According to the UN Office for the Coordination of Humanitarian Affairs (OCHA), close to 44,000 trucks have crossed the Syrian border through these UN operations since July 2014 from Turkey, home to over 3.6 million Syrian refugees. Highlighting the crucial nature of such operations, over eighty percent of Syrians in northwest are in need of humanitarian assistance. Yet, China and Russia reinforce the Assad regime’s ironclad grip on all aid within Syria’s national borders through the capital city, Damascus. While some aid from regime-controlled to opposition-control areas is logistically feasible, albeit dangerous for aid workers and politically contentious, it is not viable at scale. The regime only permits aid delivery under certain conditions that sacrifice humanitarian principles of impartiality and independence, limiting the response to opposition-controlled areas to bolster its own political influence. “Cross-line operations can complement, not substitute for, a well-funded cross-border operation to north-west Syria,” affirmed USG Ramasingham.

The debate in the Security Council on humanitarian access in Syria is yet another snapshot of the dynamics of great power competition between the United States, Russia, and China, and how this shapes international security and humanitarian efforts. Russia has consistently used its veto to support the Assad regime. President Joseph Biden reaffirmed the U.S. position, emphasizing the necessity of such humanitarian assistance, at his recent summit in Geneva with Russian President Vladimir Putin, though the U.S. remains wary of lifting counterterrorism measures in several places, which have been reportedly impeding impartial humanitarian efforts. U.S. Ambassador to the UN, Linda Thomas-Greenfield, recently traveled to the Turkish-Syrian border and argued for the necessity of three approved crossings for aid delivery. Yet, her Russian counterpart, Vasily Nebenzya, has stated that calls to reopen additional border crossings, beyond the one remaining at Bab al-Hawa, are a non-starter, in addition to reportedly asserting Russia’s disapproval of a year-long (as opposed to shorter) authorization. Furthermore, Russia weaponizes counterterrorism concerns for aid reaching the jihadist group, Hayat Tahrir Al-Sham (HTS), in Idlib to preclude assistance for millions of civilians in need. In closed Council consultations on Syria on Tuesday, Russia reportedly skipped negotiations, while China expressed openness to extending cross-border assistance in return for the easing of unilateral sanctions on the Assad regime, a consistent ask that remains challenging for other Council members.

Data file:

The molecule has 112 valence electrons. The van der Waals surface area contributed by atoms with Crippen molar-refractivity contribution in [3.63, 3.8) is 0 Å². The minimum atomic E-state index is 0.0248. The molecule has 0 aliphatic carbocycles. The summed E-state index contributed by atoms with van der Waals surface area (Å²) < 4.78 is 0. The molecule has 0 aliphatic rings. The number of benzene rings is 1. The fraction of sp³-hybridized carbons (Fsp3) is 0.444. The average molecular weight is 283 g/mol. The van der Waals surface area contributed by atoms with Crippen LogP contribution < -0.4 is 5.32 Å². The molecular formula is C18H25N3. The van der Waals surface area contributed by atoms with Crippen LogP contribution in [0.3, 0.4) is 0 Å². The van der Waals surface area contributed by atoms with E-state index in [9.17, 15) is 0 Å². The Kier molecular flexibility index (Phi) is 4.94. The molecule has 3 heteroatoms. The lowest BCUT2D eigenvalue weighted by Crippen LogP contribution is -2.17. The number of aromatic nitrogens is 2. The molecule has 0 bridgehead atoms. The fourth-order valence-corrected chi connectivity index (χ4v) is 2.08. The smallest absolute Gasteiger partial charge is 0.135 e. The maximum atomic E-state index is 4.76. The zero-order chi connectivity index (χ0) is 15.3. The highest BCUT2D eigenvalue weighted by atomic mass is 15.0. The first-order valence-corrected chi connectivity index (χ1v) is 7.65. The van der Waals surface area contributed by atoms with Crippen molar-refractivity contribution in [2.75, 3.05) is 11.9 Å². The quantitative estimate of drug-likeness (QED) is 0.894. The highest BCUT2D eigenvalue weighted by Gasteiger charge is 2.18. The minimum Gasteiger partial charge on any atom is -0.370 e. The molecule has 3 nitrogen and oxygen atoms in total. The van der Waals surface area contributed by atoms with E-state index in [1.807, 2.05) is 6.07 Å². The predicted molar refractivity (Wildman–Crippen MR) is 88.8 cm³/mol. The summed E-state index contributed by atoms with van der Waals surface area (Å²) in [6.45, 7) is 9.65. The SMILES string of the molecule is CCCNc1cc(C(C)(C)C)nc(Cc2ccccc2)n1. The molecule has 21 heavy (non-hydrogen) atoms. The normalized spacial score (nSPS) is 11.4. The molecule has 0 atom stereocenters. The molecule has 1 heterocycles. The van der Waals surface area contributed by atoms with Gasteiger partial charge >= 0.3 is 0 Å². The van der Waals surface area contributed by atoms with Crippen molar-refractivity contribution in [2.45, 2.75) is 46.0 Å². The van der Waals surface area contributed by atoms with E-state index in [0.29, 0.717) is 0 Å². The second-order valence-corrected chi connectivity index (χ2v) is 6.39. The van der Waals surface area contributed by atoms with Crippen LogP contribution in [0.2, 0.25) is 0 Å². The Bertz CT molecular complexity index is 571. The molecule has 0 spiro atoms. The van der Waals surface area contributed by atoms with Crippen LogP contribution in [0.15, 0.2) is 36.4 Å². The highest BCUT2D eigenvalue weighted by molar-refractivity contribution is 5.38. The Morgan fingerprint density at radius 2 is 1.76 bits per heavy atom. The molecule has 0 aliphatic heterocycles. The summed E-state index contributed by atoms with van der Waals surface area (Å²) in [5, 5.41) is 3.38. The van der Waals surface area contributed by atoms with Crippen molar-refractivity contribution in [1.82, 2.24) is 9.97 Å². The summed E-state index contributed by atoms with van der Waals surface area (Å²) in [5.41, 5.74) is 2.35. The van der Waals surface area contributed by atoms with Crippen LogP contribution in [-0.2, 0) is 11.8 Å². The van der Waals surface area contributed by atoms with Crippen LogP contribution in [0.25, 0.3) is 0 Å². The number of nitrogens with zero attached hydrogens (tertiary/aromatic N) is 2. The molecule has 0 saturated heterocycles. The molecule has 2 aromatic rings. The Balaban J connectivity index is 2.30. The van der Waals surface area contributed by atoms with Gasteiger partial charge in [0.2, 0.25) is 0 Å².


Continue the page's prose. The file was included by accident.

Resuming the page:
Russia has also argued that the Syrian presidential election in May reaffirmed Assad’s legitimacy, and that aid should consequently be centralized through the regime. Yet, American and European leaders called the election “neither free nor fair.” Assad claimed ninety-five percent of votes, which only took place in his areas of territorial control, using the election as a show of strength and domination. Syria was appointed to the World Health Organization’s Executive Board in May—a symbolic affront given the scale of attacks on medical centers and health workers by the Assad regime and its partners throughout the conflict—a move that prompted opprobrium from the international community. This pressure point for humanitarian assistance comes at a time of severe economic crisis, water crisis, and escalating COVID-19 concerns, as well as a twenty percent increase in humanitarian needs in the past year. Basic goods have increased in price by 313 percent since March 2020, tied to the volatile value of the Syrian pound. After a decade of war in Syria, 13.4 million people rely on aid. If the authorization for cross-border humanitarian access lapses, aid organizations will need to shift to solely operating through local partners and limited cross-line operations in Syria, debilitating the scale of aid delivery and leaving the response utterly insufficient to the need. The impetus is now on the Security Council to race against the clock to reach an agreement facilitating cross-border humanitarian operations in northern Syria.